Trouble and Enchantment in Portugal: Adventures in Lisbon and Sintra

Portugal, Studying Abroad — By on July 12, 2011 at 12:00 pm

By Kathryn Robinson
LG Intern

Portugal and I have a strange relationship.

When my friend Molly and I were planning our three-week jaunt across Europe before being launched face-first into finals at the University of Edinburgh, it seemed the perfect country to begin with. After months of Scotland drear and cloaking myself in sweaters, even my sun-phobic Irish skin was itching to get under the Portugal sun (and replace layers of clothing with even thicker layers of SPF 75).

We set up camp in a very hidden-away oasis called Kitsch Hostel in Lisbon, where we shared a room with a third mystery lodger (we only met him on the last evening and he turned out to be a 40-something from Dublin with extremely different sleeping patterns than us during his quest to write the next great novel).

I fell in fleeting love with the city during our first night out as we wandered the streets, sipped on some delicious caipirinhas, attempted and failed at speaking Portuguese, and tried to con our way into the V.I.P. line of some far-too-fancy nightclub. But yes, all good things must come to an end, and after the cab driver tried to swindle us out of correct change (OK, I’m stingy but it was €30 worth) I was left frantically chasing the cab down the street while my wallet sat inside of it on the back seat. I can’t absolve myself of blame in this awful losing-my-wallet-on-the-first-night-of-three-weeks-of-travel situation, but of course I do, and tell people it was stolen. Regardless of who’s to blame, it soured my Lisbon love and I knew we’d have to travel outside the city to get my Portugal love back.

I had my heart set on a trip to Porto, about three hours away, but in typical Kat fashion I overslept, so we asked our handsome hashish-smoking hostel concierge for advice on a closer destination. He directed us to Sintra, a must-see, so we set out on the train for about €10 each.

Within an hour we were stepping out onto the station platform, umbrella-less, into a downpour. It’s worth noting that this was the only day of rain throughout our three weeks of traveling. Still, it turned out to be hands down one of my favorite days, despite my attire being poorly suited for the weather (the flimsy canvas flats on my feet were soaked through within the first five minutes outside).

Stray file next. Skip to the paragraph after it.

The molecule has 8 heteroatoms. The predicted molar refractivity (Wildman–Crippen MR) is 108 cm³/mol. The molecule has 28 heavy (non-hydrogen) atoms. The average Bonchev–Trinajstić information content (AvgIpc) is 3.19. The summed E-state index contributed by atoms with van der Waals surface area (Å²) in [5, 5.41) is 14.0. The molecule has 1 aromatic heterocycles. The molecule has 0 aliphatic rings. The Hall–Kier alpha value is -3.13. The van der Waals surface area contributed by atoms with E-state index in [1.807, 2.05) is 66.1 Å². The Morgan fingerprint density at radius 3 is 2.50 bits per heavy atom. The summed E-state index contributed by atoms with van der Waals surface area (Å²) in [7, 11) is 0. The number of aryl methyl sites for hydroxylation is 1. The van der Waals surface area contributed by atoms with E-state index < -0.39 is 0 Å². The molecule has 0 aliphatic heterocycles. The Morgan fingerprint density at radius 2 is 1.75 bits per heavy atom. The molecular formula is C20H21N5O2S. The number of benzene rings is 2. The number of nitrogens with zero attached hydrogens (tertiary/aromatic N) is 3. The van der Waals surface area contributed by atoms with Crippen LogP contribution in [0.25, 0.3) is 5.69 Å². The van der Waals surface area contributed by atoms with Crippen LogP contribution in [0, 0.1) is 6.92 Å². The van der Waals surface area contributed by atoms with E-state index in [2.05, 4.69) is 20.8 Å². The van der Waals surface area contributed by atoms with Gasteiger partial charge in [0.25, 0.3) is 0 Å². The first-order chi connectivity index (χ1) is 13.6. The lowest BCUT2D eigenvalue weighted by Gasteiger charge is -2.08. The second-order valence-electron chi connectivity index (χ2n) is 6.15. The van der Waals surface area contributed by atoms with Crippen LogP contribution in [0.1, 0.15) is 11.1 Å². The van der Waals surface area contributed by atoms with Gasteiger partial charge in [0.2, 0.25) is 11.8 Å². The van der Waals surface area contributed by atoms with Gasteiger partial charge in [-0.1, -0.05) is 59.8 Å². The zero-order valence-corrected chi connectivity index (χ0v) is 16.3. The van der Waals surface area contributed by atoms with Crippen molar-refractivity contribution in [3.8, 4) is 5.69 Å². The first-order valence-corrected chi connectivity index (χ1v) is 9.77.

Molly and I joke that we spent almost the entirety of our travels talking about food, seeking out the best eats and planning for our next meal, and honestly, that’s not far from the truth. Once we popped off the train we walked about two minutes away before we were drawn in by a quaint little café advertising fresh, local food. No questions asked, we headed in. We had a glass of wine and split a piece of vegetable quiche, an organic salad and some other Portuguese meat pastries that were suggested to us. Then we wandered into town, which quickly became rainforest-like. Everywhere we walked we were surrounded by lush greens and landscape that stretched before our eyes for miles. We stopped at El Parque da Liberdade and wandered up and down the hilled paths, running into giant statues of strange animals. I felt a bit like I was in Alice and Wonderland or on the set of some bizarre film.

We skipped the National Palace because the entrance was inundated with school fieldtrips (it took me back to my childhood of fieldtrips to the coal mines in Pennsylvania) and instead set out in the direction of the UNESCO World Heritage site Quinta de Regaleira, a palace estate with a chapel and gardens. The palace itself is a marvel of five floors, each one more spectacular than the last. But the real highlight is the gardens. We spent hours just wandering around all the paths, making our way through fountains, statues, grottoes and caves. At one point, we apprehensively walked through dimly lit caves and at the end as we emerged into the light again, we had to cross a series of precarious stepping stones in a bright green lagoon to get to the other side. Just a typical day in Sintra.

After all this we finally wanted to take refuge from the rain and strolled around to small wine shops to sample different types of Port with the friendly Portuguese shop owners. Sintra is also known for sweet cherry liquor called Ginja, which comes in tiny chocolate cups. Neither of these things is typically appealing to me, but it won me over. Mmm.

Later that night we traipsed back to Lisbon, dried off and headed out to one of the city’s famous fados to hear traditional Portuguese music. Settling down into a booth to eat some flaming chorizo and bread, I realized that while I may have gotten my wallet “stolen” on my first night in Portugal, Sintra seemed to have had a sort of healing magic for me, able to turn any travel situation around for the better.


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